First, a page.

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Hogan won’t run for Senate, despite full-court press from GOP

Maryland Gov. Larry Hogan has ruled out at least one possible political option.

Without being asked, Hogan, a term-limited Republican, Tuesday said he wanted to “put to rest” questions about a potential challenge to incumbent Democratic U.S. Sen. Chris Van Hollen in 2022.

“I sincerely appreciate all the people who have been encouraging me to consider it. A number of people said they thought I could make a difference in the Senate and be a voice of common sense and moderation. I was certainly humbled by that and it gave me and my family reason to consider it.”

Hogan said he remains committed to his current job and a term that ends in January. “I plan to run through the tape at the finish next January,” he said.

How much it was considered is unclear.

“I have repeatedly said I don’t aspire to be a United States senator and that has not changed,” the two-term executive said. “Over the past week, as I was working on my State of the State address, it really drove home for me even more clearly just how important it is that I finish the work that we’ve started together here.”

Hogan’s announcement was long-waited if not unexpected. Most observers discounted the possibility he would ultimately challenge Van Hollen.

Hogan’s job approval, already high for a Republican, has remained steady into his final year. The results of a recent poll released by Annapolis-based Gonzales Polls Inc. showed none of the voter fatigue that typically afflicts governors late in their second terms.

Two polls, one by the Washington Post and another internal poll, suggested Hogan could not only compete with Van Hollen but win. Maryland has not had a Republican in the U.S. Senate since Charles McC. Mathias was defeated by Barbara Mikulski in 1986.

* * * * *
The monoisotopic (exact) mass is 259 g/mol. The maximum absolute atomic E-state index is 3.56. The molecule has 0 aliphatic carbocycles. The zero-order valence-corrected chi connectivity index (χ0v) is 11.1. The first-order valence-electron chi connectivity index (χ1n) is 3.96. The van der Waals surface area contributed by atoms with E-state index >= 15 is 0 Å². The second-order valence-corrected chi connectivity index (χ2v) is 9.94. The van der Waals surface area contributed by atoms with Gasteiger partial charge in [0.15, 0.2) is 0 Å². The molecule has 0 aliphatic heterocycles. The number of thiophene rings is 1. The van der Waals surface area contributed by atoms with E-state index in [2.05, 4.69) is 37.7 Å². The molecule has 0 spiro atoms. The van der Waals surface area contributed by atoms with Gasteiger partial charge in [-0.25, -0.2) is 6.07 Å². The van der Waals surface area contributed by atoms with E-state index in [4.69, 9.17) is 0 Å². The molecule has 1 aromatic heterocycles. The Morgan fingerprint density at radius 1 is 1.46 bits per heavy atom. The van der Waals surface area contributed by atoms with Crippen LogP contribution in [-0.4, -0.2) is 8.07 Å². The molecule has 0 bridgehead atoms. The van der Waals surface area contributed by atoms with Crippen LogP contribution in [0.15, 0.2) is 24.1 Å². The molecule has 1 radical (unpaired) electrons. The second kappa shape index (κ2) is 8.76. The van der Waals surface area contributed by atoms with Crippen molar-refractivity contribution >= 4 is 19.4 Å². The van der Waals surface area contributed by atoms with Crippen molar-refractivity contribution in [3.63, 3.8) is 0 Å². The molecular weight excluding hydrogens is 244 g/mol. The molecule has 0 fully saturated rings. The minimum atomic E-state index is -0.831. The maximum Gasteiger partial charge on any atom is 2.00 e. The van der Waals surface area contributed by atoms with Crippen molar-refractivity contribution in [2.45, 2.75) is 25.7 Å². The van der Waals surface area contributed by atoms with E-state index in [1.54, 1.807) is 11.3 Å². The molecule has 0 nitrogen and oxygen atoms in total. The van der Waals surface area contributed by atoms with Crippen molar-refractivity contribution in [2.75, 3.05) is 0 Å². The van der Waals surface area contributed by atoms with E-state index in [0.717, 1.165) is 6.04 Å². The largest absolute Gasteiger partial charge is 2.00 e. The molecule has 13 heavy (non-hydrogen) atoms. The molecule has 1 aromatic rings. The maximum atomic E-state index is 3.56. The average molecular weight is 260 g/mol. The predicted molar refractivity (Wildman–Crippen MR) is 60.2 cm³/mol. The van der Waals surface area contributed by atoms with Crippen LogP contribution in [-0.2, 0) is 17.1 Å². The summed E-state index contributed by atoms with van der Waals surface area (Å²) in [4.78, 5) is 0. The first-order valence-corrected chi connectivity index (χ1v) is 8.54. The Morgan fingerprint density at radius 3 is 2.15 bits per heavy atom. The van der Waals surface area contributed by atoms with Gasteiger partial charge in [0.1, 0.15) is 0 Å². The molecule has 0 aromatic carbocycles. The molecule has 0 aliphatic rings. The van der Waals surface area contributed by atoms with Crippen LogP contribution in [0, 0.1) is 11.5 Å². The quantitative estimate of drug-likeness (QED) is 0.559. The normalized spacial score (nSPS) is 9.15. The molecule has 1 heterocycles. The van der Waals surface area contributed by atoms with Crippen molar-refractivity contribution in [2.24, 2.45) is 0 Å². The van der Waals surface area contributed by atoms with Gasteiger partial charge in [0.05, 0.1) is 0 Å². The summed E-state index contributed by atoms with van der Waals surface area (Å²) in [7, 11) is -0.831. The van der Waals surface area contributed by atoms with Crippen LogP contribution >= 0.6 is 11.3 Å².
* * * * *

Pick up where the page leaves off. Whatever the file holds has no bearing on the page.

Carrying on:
“Yes, I believe we would have won the race,” said Hogan, citing polls. “But just because you can win a race doesn’t mean that’s the job you should do if your heart’s not in it. I just didn’t see myself being a U.S. senator.”

The Hill reported in January that top Republicans including Senate Minority Leader Mitch McConnell, R-Kentucky, were actively recruiting Hogan. McConnell even sent his wife, former Cabinet Secretary Elaine Chao, to meet with Hogan’s wife, Yumi, to try to persuade the governor to jump in the race, The Associated Press reported.

Hogan, speaking Tuesday, said he informed both McConnell, Sens. Mitt Romney and Susan Collins. He said he also called Van Hollen “to let him know he could rest easy and get a good night’s sleep.”

The governor, speaking during The Daily Record’s Eye on Annapolis Summit, said he was uninterested in “spending all day arguing with 99 other people. I’m used to running things.”

Still, he would not definitively say he had told McConnell and others to stop approaching him.

Hogan, who has raised his national profile considerably over the last five years, intends to stay relevant in national politics.

He told reporters he does not “plan to sit on the sidelines when it comes to the serious challenges facing our country and our democracy. I’m going to continue to call it like I see it, and I’ll keep speaking out about the divisiveness and dysfunction in Washington.”

Ending the speculation on a Senate run may only intensify questions about a potential presidential campaign.

“In January 2023 I’ll have a lot of time to think about that,” he said. “I think the world’s going to be a different place a year from now.”

Hogan, whose moderate political persona conflicts with that of the party’s de facto leader Donald Trump, said a decision to run for president will not be based on whether the former president runs again in 2024.

“It would be based on whether I think I could make a difference and whether it’s the right decision for me and my family,” said Hogan. “I wouldn’t care whether the former president runs or not.”